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To hospital with a goat

Travelling through Zimbabwe, it’s easy to see the devastating effects the last few years have had on people.

Empty shelves

Driving through country towns that only a few years back were vibrant and buzzing, you’re now more likely to see boarded-up shops and dusty, empty streets. The small country shops and supermarkets used to be hives of activity in Zimbabwean towns. They now show nearly empty shelves. 

But life is beginning to come back to the larger towns. With the introduction of currencies like the US dollar and South African rand, people are beginning to buy goods from shops again.

In Harare, although basic food items are still expensive, people are visiting shops to buy bread, milk, flour and rice. Bigger towns outside Harare are also stocking up their shelves with these basic commodities and small amounts of foreign currency.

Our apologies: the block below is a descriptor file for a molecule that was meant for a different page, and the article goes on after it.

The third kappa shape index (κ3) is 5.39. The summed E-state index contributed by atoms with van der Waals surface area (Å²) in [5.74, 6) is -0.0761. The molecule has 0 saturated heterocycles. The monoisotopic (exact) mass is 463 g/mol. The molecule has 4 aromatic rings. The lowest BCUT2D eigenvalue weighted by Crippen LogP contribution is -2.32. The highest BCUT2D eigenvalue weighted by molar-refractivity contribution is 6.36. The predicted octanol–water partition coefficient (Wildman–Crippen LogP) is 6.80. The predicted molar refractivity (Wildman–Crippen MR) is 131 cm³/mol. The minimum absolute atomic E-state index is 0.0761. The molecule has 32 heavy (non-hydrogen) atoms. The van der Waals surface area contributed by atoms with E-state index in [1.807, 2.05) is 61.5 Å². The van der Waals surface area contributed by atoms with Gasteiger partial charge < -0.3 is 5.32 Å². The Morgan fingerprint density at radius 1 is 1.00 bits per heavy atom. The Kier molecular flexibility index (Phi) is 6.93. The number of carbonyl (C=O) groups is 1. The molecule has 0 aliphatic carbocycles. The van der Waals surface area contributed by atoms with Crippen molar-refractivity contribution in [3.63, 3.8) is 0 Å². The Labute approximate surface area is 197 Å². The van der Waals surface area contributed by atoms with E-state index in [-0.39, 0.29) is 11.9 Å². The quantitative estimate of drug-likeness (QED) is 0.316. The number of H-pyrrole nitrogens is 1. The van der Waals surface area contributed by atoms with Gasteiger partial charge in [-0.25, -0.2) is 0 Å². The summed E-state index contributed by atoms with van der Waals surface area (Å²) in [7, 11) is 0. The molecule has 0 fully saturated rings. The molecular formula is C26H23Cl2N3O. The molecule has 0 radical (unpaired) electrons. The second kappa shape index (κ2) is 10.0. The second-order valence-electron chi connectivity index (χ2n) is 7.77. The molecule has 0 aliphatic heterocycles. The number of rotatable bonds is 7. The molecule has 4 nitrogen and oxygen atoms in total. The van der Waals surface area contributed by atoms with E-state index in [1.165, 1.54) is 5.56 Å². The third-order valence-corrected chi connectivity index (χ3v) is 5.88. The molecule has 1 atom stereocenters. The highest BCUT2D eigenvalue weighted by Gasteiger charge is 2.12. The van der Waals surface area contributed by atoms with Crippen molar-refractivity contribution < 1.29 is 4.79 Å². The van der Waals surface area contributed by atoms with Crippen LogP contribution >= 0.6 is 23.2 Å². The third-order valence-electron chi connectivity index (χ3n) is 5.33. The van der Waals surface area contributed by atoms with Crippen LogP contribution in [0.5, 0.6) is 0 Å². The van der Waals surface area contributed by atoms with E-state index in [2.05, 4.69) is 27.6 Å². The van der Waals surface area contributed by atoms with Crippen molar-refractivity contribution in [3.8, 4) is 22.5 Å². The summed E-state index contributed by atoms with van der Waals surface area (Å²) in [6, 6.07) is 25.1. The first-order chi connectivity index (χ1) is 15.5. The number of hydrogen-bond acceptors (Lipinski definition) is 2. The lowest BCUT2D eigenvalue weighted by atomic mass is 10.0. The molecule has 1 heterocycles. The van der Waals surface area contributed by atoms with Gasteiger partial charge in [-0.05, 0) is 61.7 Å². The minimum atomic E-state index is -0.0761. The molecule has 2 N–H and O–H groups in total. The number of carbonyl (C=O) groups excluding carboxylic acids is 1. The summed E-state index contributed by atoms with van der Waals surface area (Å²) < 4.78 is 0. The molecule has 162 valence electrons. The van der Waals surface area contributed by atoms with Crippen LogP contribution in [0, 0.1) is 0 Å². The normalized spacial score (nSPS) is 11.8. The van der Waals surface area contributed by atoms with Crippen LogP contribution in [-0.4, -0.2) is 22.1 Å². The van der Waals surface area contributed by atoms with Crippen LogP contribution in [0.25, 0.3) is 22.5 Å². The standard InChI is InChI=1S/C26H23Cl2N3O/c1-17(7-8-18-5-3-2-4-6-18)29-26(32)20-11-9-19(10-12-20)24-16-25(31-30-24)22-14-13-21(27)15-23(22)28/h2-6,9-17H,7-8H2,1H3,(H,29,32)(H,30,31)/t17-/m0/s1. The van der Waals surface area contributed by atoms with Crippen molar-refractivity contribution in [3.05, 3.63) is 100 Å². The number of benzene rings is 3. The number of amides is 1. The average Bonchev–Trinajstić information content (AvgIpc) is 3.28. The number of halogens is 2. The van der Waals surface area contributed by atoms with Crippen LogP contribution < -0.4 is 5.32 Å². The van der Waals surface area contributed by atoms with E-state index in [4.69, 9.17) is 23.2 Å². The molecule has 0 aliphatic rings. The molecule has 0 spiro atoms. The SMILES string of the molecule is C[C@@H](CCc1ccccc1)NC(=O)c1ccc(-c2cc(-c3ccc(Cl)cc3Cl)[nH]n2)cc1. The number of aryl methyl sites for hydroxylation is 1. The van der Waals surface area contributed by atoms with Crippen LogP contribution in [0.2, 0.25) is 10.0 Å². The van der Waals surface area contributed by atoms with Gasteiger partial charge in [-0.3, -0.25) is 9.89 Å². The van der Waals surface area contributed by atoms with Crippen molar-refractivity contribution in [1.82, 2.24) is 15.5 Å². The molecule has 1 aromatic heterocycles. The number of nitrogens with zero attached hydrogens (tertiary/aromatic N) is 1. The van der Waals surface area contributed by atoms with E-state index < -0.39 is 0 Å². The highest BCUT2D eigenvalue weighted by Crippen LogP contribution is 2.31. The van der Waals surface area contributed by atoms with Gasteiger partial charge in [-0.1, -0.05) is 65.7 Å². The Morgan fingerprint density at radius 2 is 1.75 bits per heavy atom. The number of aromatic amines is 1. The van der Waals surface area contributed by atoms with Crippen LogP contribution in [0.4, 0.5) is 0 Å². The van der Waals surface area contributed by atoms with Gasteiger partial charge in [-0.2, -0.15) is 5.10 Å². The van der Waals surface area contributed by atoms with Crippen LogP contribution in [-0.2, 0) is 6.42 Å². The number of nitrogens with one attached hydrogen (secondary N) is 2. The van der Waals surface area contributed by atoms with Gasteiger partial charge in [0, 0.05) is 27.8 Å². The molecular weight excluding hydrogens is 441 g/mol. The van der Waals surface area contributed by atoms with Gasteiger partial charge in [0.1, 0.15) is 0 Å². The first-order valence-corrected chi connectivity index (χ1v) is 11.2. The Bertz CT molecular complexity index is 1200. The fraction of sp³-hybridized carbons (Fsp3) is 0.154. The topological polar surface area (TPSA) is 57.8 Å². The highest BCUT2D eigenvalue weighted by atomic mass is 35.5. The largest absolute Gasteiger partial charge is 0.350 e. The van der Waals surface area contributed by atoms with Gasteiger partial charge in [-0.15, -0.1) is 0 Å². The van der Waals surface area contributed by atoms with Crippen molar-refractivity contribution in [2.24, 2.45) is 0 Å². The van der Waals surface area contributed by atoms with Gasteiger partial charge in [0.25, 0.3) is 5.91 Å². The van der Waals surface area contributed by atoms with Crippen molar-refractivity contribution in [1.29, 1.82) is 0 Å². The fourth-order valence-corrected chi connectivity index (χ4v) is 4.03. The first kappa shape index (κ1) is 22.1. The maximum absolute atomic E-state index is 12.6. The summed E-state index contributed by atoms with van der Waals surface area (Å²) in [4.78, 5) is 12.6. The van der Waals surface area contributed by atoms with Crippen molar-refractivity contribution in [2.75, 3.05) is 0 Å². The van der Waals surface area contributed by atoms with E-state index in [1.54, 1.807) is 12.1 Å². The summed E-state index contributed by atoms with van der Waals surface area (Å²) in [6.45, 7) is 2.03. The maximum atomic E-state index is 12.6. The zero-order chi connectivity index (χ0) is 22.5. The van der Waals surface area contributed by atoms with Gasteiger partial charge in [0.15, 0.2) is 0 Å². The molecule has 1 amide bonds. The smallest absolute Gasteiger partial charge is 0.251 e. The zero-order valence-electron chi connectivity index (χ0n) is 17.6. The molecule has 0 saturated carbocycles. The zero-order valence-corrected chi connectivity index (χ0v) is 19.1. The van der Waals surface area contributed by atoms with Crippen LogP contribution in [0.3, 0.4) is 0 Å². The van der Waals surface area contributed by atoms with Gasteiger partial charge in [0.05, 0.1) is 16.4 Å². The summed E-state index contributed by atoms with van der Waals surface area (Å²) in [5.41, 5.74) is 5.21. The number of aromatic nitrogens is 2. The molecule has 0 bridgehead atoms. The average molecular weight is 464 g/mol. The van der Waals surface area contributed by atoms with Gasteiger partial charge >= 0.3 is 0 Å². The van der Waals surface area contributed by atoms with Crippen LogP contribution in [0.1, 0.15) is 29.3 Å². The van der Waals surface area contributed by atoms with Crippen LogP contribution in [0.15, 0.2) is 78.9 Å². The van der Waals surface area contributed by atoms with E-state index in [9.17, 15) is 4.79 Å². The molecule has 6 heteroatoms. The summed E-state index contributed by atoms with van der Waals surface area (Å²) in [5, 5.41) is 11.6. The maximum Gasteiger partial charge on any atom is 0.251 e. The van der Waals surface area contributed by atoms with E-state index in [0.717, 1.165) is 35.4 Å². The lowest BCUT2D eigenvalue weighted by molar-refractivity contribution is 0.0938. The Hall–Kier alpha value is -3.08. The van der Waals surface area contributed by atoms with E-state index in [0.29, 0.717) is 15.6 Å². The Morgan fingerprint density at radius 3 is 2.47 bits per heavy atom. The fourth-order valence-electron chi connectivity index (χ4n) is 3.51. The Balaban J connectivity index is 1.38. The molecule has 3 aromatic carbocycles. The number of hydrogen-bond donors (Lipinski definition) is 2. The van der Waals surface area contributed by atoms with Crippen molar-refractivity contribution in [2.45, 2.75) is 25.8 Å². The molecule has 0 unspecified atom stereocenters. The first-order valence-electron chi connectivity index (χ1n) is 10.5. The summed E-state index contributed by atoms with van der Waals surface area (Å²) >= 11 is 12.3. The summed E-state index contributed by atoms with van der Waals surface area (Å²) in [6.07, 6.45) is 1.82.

Trading without money

Go further into the countryside, though, and you’d be hard pressed to find a dollar or rand. For these rural communities, the only way to buy soap, salt or oil is to barter.

Now the harvesting has begun, people are carrying buckets of maize to shops which they’ll use to trade. Before the harvest, when there was no maize to barter with; people here had to use their livestock to pay for services. It wasn’t unusual to see a person being transported to hospital with their goat in tow.

Emergency response

Concern has been implementing emergency response programmes to help people cope with the crisis. We have been distributing food aid and setting up cholera treatment centres. 

We’re are also focusing on ensuring communities are have enough food in the longer term. As part of this, we’ve had huge success this year helping farmers to improve their harvest. Read more about this in my next post.